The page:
Tag: Money

 

Tag: Money

These are the most recent things on the site for the tag: Money. You can view more tags here.

Articles: How Spending Influences Happiness

By Kira M. Newman | June 6, 2016

According to a new study, money can buy well-being—when we buy things that reflect our personality.

 

Articles: Are the Rich More Lonely?

By Emiliana R. Simon-Thomas | June 1, 2016

Two new studies disagree about the link between income and social connections. Emiliana Simon-Thomas takes a closer look.

 
Swiss proponents of basic income dump 8 million coins in a public square, one for each Swiss resident.

Articles: Would Basic Income Make Us Happier?

By Kira M. Newman | May 31, 2016

How would a guaranteed minimum income affect our happiness, motivation, and sense of meaning in life?

 

Articles: Spending Money on Others Can Lower Your Blood Pressure

By Elizabeth Hopper | May 12, 2016

According to a new study, "prosocial spending" may be as good for your blood pressure as a healthy diet and exercise.

 

Articles: Where Does Kindness Come From?

By Emiliana R. Simon-Thomas | May 5, 2016

A new study fuses methods from several different branches of science to reveal the forces that shape kindness.

 

Articles: The Top 10 Insights from the “Science of a Meaningful Life” in 2015

By Jason Marsh, Kirra Dickinson, Kira M. Newman, Jill Suttie, Jeremy Adam Smith | December 29, 2015

The most surprising, provocative, and inspiring findings published this past year.

 

Articles: Are the Rich Really Less Generous?

By Jason Marsh | December 22, 2015

A new study suggests that inequality—not wealth alone—reduces generosity.

 
Dacher Keltner

Articles: Does Wealth Reduce Compassion?

By BerkeleyWellness, Dacher Keltner | December 17, 2015

Dacher Keltner discusses his lab's research into the effect that wealth has on people's generosity and sense of connectedness.

 
Read our review of Modern Romance.

Articles: Our Favorite Books of 2015

By Jill Suttie, Diana Divecha, Jeremy Adam Smith | December 15, 2015

Greater Good's editors pick the most thought-provoking, important, or useful nonfiction books published this year on the science of a meaningful life.

 

Articles: Nine Tips to Make Your Giving Feel Good

By Jenny Santi | December 9, 2015

Jenny Santi explains how to minimize the bad and maximize the good of donating your time and money.

 

Articles: Can Mindful Employees Make Happier Customers?

By Kira M. Newman | November 2, 2015

A recent study finds that client satisfaction goes up when employees cultivate moment-to-moment awareness.

 

Articles: How Inequality Can Make Wealthy People Less Cooperative

By Jill Suttie | September 23, 2015

A new study finds that visible inequality makes wealthy people less likely to cooperate with others—which might lead to even greater disparities.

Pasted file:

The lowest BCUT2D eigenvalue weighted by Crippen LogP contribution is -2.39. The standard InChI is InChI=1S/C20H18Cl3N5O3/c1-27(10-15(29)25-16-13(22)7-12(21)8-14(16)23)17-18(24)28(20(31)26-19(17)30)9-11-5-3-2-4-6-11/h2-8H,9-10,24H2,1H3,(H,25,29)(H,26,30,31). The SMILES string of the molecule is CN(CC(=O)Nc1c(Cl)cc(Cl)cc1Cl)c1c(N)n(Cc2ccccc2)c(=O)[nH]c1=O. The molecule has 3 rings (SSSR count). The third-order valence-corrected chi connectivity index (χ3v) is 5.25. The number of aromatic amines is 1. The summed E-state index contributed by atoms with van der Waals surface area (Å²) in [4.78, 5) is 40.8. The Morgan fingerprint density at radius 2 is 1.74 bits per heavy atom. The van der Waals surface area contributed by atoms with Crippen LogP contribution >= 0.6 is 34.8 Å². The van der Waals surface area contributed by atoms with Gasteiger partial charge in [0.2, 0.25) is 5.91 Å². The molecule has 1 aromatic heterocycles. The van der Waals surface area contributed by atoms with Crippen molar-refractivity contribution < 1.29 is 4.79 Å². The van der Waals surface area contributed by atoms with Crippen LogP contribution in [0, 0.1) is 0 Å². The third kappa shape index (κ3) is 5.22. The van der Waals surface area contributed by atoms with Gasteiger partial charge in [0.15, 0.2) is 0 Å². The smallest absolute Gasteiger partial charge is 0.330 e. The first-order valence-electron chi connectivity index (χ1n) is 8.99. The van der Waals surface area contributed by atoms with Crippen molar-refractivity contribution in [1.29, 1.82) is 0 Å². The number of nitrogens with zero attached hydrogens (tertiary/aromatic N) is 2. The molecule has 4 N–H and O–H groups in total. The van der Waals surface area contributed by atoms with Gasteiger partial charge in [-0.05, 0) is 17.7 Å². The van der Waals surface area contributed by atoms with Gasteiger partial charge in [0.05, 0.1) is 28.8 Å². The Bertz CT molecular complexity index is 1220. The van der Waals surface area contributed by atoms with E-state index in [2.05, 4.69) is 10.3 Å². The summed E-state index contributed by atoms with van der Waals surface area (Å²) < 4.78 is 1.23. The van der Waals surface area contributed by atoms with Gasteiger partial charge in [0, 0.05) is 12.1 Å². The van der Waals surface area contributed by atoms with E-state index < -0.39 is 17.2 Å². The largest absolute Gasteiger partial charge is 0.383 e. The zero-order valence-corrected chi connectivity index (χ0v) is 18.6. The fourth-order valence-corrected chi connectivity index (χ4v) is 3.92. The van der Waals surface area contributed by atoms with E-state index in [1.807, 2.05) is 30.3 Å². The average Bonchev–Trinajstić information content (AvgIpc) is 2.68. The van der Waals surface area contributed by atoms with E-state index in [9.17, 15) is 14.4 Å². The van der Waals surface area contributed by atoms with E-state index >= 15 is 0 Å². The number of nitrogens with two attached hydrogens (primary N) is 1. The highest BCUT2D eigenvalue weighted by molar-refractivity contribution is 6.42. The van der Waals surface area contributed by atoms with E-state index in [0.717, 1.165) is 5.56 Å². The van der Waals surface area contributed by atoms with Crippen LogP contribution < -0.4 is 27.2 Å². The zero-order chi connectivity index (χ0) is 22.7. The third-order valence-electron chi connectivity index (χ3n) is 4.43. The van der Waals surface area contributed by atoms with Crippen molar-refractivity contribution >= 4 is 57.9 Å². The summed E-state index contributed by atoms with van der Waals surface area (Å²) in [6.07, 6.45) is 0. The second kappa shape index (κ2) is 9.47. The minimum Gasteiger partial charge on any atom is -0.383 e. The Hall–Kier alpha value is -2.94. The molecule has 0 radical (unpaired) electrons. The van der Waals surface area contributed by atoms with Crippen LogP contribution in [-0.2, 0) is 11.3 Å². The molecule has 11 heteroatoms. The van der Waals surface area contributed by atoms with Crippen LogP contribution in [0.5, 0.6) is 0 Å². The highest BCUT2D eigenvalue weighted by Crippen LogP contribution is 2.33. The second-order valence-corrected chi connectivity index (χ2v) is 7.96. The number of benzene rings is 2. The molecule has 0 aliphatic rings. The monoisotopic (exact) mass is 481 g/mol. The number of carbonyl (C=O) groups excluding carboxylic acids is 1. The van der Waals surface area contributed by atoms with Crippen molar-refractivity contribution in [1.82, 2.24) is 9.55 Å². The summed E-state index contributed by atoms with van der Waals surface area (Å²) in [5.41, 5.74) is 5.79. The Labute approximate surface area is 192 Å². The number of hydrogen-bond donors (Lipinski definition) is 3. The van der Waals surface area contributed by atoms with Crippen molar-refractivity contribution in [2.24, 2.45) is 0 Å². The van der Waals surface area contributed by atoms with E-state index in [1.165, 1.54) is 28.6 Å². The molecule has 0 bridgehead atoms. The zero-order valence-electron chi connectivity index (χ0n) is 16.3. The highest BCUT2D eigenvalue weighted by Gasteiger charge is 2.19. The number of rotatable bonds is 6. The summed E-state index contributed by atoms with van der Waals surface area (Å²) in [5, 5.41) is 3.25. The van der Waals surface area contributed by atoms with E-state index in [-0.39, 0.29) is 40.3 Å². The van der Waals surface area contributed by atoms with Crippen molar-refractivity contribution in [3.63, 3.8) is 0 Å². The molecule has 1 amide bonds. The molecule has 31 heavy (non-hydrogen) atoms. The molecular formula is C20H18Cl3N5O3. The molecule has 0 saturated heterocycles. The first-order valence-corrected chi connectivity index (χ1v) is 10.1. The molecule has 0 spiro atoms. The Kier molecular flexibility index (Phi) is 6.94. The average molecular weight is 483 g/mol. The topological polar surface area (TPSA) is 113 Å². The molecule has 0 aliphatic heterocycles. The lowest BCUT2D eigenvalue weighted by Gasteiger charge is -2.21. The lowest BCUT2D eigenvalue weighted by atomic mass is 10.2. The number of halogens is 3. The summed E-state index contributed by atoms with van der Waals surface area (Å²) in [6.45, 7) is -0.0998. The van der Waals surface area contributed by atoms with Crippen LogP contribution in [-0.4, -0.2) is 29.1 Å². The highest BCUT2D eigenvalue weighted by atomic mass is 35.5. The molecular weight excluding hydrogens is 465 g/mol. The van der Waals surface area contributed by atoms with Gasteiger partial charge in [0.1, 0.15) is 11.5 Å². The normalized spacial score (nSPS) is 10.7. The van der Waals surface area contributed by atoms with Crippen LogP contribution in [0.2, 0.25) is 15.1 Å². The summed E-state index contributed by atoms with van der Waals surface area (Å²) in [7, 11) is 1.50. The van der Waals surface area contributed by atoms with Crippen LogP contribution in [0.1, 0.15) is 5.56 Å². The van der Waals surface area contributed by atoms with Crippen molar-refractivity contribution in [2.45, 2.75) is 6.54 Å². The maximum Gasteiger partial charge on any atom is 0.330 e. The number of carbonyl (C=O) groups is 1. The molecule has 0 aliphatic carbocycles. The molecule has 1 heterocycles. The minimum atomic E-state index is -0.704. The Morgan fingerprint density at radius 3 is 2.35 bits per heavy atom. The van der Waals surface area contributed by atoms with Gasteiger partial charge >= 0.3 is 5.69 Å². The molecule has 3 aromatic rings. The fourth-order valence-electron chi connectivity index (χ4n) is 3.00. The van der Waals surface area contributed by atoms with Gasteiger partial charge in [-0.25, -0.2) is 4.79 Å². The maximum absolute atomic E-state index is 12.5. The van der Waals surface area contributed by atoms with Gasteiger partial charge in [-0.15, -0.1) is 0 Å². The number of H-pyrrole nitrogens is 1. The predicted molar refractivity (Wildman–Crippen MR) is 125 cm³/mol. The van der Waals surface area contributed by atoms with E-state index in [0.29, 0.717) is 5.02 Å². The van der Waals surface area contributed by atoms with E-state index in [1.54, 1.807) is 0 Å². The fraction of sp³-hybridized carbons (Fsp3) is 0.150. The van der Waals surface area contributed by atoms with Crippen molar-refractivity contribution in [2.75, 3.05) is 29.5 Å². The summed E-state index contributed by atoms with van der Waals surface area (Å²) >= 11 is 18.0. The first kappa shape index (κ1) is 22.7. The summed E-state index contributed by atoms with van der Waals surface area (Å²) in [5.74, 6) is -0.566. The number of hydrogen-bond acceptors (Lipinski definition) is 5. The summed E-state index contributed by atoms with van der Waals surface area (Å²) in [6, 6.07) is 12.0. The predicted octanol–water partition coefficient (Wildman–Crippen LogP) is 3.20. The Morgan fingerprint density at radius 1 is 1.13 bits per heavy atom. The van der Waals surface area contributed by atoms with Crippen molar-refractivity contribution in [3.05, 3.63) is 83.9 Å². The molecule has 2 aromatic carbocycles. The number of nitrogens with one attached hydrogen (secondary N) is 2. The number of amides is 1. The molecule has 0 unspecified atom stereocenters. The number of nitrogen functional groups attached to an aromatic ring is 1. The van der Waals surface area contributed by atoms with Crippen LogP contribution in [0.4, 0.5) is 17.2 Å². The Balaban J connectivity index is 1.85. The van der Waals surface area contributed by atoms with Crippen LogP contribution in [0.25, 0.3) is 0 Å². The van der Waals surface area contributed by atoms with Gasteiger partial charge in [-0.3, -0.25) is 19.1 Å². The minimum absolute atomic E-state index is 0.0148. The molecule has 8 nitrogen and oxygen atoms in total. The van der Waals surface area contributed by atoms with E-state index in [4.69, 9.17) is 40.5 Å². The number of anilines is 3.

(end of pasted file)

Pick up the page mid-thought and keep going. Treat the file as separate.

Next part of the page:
Gotham, 2015, 266 pages.

Articles: Can We Make Charitable Giving More Effective?

By Jill Suttie | August 27, 2015

Two new books argue that global philanthropy can get a lot better at helping the poor.

 

Articles: How Loved Children Become Giving Adults

By Josh Elmore | August 20, 2015

A new study applies attachment theory to understand why some people donate more to charity than others.

 

Articles: Why New Paternity Leave Policies Aren’t Enough

By Scott Behson | August 18, 2015

Is this the Golden Age of Paternity Leave? Not so fast. Here are tips for employees and managers to change their workplace cultures.

 

Articles: What Drives Selfless Acts?

By Nathan Collins | July 20, 2015

Altruism has stumped researchers for years, but a new study finds that it may be as simple as choosing to be generous.

 

Articles: Why Are Some Children More Giving Than Others?

By Sarah Wheeler | June 29, 2015

A new study finds the answer may lie with family income.

 
Picador, 2015, 240 pages

Articles: The Place of Care in the Economy

By Jill Suttie | May 4, 2015

A new book brings economists, scientists, and Buddhists together to explore the spiritual dimensions of the economy.

 

Articles: Why People Make Sacrifices for Others

By Josh Elmore | April 29, 2015

A new study asks: Is costly altruism motivated more by self-centered distress or a compassionate desire to relieve another person’s pain?

 

Articles: Can a Pill Make You More Compassionate?

By Tom Levy | March 25, 2015

A new study suggests that altering the chemical balance in our brains can make us more committed to fairness.

 

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How Pleasure Works By Paul Bloom Bloom explores a broad range of human pleasures from food to sex to religion to music. Bloom argues that human pleasure is not purely an instinctive, superficial, sensory reaction; it has a hidden depth and complexity.

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